However, unlike other turn-based games like Honkai Star Rail, your team technically only has one turn per round, while each of the enemies get their own turn – but this is where the unique, real-time elements come into play. You get the option to switch your stance at the beginning of each turn, which changes what skills your characters have access to. You can then begin the attack with one character and launch follow-ups with your other characters, tapping them repeatedly to unleash a full combo.

Enemies have both a health bar and something called a balance bar. Certain attacks deal higher balance damage, and, when you manage to deplete an enemy’s balance bar, they briefly enter a weakened state, during which you can launch as many attacks as possible. There’s some variety with character skills here, with some simply requiring a button-mashing approach, and others requiring precise timing to pull off proper combos. On top of that, you can continue attacking an enemy after you’ve defeated them for a brief amount of time to rack up overkill, which can earn you extra rewards at the end of the battle.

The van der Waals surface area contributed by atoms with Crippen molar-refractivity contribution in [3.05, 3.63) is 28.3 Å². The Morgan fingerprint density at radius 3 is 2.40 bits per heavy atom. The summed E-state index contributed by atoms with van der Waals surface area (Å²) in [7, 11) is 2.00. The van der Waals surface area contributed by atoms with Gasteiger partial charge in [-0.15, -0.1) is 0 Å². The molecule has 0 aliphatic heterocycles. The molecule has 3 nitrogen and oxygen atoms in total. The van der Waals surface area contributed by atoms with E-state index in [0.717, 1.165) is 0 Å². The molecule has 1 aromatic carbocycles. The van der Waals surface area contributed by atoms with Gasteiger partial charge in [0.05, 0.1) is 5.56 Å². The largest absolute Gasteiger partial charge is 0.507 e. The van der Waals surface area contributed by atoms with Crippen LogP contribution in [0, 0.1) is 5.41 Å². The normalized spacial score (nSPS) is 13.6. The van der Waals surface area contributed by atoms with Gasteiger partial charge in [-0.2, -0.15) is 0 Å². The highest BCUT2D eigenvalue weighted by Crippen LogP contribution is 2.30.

Ex Astris review - a screenshot of combat gameplay showing Yan and Vi3 attacking an enemy

When it comes to the enemies’ turn, you control one character that the enemies will automatically target, and you immediately enter a defensive state that reflects a certain portion of damage. However, you also have the opportunity to parry enemy attacks by tapping a button at the right time. Sometimes enemies unleash attacks that align with either Warding Light or Shadow Shift, and you need to switch to a character that also aligns with that state otherwise you can’t effectively parry it. Parrying also leaves you open to damage for a brief moment if you don’t time it right, which creates a bit of a ‘risk reward’ scenario.